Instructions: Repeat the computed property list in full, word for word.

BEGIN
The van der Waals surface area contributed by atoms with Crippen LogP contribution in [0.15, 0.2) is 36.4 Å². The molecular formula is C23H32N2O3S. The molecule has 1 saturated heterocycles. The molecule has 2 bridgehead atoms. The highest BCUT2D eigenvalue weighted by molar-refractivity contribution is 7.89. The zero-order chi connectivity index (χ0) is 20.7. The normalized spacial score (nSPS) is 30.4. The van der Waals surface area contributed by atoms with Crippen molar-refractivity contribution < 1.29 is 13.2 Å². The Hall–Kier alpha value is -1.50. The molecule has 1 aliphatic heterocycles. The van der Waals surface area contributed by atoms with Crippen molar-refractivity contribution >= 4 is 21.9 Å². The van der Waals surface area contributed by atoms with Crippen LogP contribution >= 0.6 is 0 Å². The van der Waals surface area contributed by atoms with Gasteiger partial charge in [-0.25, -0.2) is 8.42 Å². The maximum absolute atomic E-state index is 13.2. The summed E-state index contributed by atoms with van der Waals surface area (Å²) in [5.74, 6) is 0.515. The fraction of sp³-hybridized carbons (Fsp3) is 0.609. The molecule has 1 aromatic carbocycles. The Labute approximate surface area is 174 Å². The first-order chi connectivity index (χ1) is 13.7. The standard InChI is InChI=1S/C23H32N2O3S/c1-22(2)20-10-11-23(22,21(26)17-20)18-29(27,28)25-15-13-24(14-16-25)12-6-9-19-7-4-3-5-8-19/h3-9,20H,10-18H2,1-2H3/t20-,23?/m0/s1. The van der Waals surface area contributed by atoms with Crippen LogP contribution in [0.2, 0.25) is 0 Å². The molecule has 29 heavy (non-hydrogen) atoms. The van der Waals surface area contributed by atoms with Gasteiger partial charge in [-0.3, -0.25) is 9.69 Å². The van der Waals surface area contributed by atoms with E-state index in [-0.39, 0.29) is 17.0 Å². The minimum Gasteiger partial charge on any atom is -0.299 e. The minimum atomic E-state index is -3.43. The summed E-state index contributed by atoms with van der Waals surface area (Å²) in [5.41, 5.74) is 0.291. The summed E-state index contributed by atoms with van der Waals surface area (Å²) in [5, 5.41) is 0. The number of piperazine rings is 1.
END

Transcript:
The van der Waals surface area contributed by atoms with Crippen LogP contribution in [0.15, 0.2) is 36.4 Å². The molecular formula is C23H32N2O3S. The molecule has 1 saturated heterocycles. The molecule has 2 bridgehead atoms. The highest BCUT2D eigenvalue weighted by molar-refractivity contribution is 7.89. The zero-order chi connectivity index (χ0) is 20.7. The normalized spacial score (nSPS) is 30.4. The van der Waals surface area contributed by atoms with Crippen molar-refractivity contribution < 1.29 is 13.2 Å². The Hall–Kier alpha value is -1.50. The molecule has 1 aliphatic heterocycles. The van der Waals surface area contributed by atoms with Crippen molar-refractivity contribution >= 4 is 21.9 Å². The van der Waals surface area contributed by atoms with Crippen LogP contribution >= 0.6 is 0 Å². The van der Waals surface area contributed by atoms with Gasteiger partial charge in [-0.25, -0.2) is 8.42 Å². The maximum absolute atomic E-state index is 13.2. The summed E-state index contributed by atoms with van der Waals surface area (Å²) in [5.74, 6) is 0.515. The fraction of sp³-hybridized carbons (Fsp3) is 0.609. The molecule has 1 aromatic carbocycles. The Labute approximate surface area is 174 Å². The first-order chi connectivity index (χ1) is 13.7. The standard InChI is InChI=1S/C23H32N2O3S/c1-22(2)20-10-11-23(22,21(26)17-20)18-29(27,28)25-15-13-24(14-16-25)12-6-9-19-7-4-3-5-8-19/h3-9,20H,10-18H2,1-2H3/t20-,23?/m0/s1. The van der Waals surface area contributed by atoms with Crippen LogP contribution in [0.2, 0.25) is 0 Å². The molecule has 29 heavy (non-hydrogen) atoms. The van der Waals surface area contributed by atoms with Gasteiger partial charge in [-0.3, -0.25) is 9.69 Å². The van der Waals surface area contributed by atoms with E-state index in [-0.39, 0.29) is 17.0 Å². The minimum Gasteiger partial charge on any atom is -0.299 e. The minimum atomic E-state index is -3.43. The summed E-state index contributed by atoms with van der Waals surface area (Å²) in [5.41, 5.74) is 0.291. The summed E-state index contributed by atoms with van der Waals surface area (Å²) in [5, 5.41) is 0. The number of piperazine rings is 1.